Despite the better control of tuberculosis (TB) in the world, the proportion of extrapulmonary TB has increased in recent years [1]. In this context, peritoneal TB (pTB) represents the most frequent form of abdominal TB [2]. Data are lacking in developed countries since most studies were done in endemic countries of TB [24]. The aim of the present study was to describe the clinical presentation, diagnosis, bacterial epidemiology, treatment, and outcome of pTB in two university hospitals in France over a 10-year period.


All patients diagnosed with pTB in the university hospitals of Lyon (Croix-Rousse Hospital) and Nancy (Brabois Hospital) between January 2004 and December 2014 were included in a retrospective observational study. France is a country with an incidence of 8.7 per 100,000 population (including 27% of extrapulmonary) [5] and the two cities Lyon and Nancy count 1.3 million and 300,000 people, respectively. Patients were identified by using the database of the administrative coding system (patients with diagnosis of pTB in the infectious disease unit) and the database of the mycobacteriological laboratory of Lyon and Nancy (patients with a positive culture or polymerase chain reaction [PCR] of ascites or peritoneum). Children and patients with peritonitis due to non-tuberculous mycobacteria were excluded. Patients without culture or PCR confirmation of TB but with peritonitis consistent with pTB based on clinical, radiographic or histologic evidence were included. Clinical, imaging and bacteriological data were collected. Ascites samples were processed in biosafety level 3 facility as follows: briefly samples were centrifuged for 15 min before inoculation to solid (Löwenstein-Jensen) and liquid (MGIT-Bactec) media. Pellets were heat inactivated and then used for acid fast bacilli smear test with fluorescent microscope. Heat-inactivated samples were further processed for DNA extraction with MagNA Pure Roche System and then used for Mycobacterium tuberculosis specific in house PCR reaction. Cultured strains were characterized by spoligotyping (spacer oligonucleotide typing), a PCR-based method for genotyping strains [6] and categorized by lineage, using the SpolDB4 database [7]. Statistical methods used were medians and percentages.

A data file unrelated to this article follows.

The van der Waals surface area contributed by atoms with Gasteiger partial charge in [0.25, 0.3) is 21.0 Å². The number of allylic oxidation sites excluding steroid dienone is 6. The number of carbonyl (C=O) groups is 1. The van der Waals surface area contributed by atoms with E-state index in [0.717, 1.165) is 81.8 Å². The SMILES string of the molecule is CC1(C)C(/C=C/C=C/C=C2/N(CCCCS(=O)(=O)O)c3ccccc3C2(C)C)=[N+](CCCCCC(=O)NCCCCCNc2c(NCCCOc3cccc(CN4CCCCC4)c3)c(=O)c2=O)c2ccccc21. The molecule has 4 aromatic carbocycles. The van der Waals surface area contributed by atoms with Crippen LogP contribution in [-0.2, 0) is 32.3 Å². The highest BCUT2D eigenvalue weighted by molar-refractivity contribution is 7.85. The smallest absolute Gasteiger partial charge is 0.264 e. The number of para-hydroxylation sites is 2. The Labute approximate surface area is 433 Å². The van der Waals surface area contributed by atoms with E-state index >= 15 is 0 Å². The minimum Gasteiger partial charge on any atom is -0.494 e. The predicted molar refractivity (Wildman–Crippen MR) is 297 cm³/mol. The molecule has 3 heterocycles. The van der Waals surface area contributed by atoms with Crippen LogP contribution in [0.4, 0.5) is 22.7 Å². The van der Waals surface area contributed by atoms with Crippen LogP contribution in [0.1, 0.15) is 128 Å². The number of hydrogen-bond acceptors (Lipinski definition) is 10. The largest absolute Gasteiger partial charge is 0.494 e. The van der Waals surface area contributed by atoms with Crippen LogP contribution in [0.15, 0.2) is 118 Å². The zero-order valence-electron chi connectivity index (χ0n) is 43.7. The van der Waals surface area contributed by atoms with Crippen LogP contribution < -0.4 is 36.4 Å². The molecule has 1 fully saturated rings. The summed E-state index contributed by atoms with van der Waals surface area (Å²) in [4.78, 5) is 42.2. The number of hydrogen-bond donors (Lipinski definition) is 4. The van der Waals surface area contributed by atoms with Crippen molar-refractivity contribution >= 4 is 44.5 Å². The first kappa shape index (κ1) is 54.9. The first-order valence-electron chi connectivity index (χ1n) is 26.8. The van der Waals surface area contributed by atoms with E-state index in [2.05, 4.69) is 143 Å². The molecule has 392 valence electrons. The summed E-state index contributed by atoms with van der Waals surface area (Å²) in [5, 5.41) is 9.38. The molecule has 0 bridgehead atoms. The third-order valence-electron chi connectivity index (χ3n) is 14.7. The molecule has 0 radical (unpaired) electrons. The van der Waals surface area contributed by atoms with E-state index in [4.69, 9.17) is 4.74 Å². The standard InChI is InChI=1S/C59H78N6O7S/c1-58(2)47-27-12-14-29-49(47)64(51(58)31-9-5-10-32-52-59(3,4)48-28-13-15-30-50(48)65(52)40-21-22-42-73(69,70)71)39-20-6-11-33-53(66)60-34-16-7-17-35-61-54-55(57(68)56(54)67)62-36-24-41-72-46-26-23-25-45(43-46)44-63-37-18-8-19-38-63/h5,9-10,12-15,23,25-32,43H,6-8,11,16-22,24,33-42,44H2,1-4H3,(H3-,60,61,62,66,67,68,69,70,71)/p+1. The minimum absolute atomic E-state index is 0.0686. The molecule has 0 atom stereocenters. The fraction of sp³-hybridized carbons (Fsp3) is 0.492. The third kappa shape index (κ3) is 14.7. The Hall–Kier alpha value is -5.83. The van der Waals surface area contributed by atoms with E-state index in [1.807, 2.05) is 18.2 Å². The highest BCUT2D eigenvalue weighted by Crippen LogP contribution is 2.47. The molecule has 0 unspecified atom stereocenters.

The study has been approved by the institutional ethics committee. All procedures followed were in accordance with the ethical standards of the responsible committee on human experimentation (institutional and national) and with the Helsinki Declaration of 1964, as revised in 2013. Informed consent waiver was granted as all data were currently in existence.


Thirty-four patients were included (29 in Lyon and 5 in Nancy). There was male predominance, with 22 men and 12 women; median age was 40 years. Twenty-six patients (76.5%) were migrants from areas of endemic TB, mainly Africa. One or more underlying disease was found in 13 patients (38.2%): liver cirrhosis (6), diabetes mellitus (6), chronic viral hepatitis (4) or immunodepression as cancer (4), immunosuppressive therapy (3) and human immunodeficiency virus (1, who was already treated and controlled). HIV was tested for 32/34 patients (94.1%). Two patients (5.9%) had history of cured TB; history of TB exposure was reported by seven patients (20.6%). The main presentation that lead to hospitalization (29 patients: 85.3%) was a checkup of ascites or suspicion of peritoneal carcinomatosis; two patients (5.9%) presented peritonitis. The main symptoms and signs are given in Table 1. Four patients (11.8%) presented acute abdominal illness requiring emergency laparotomy (two initially and two secondarily). Median symptom duration before admission was 1 month.

Table 1 Symptoms and signs at the presentation (N = 34)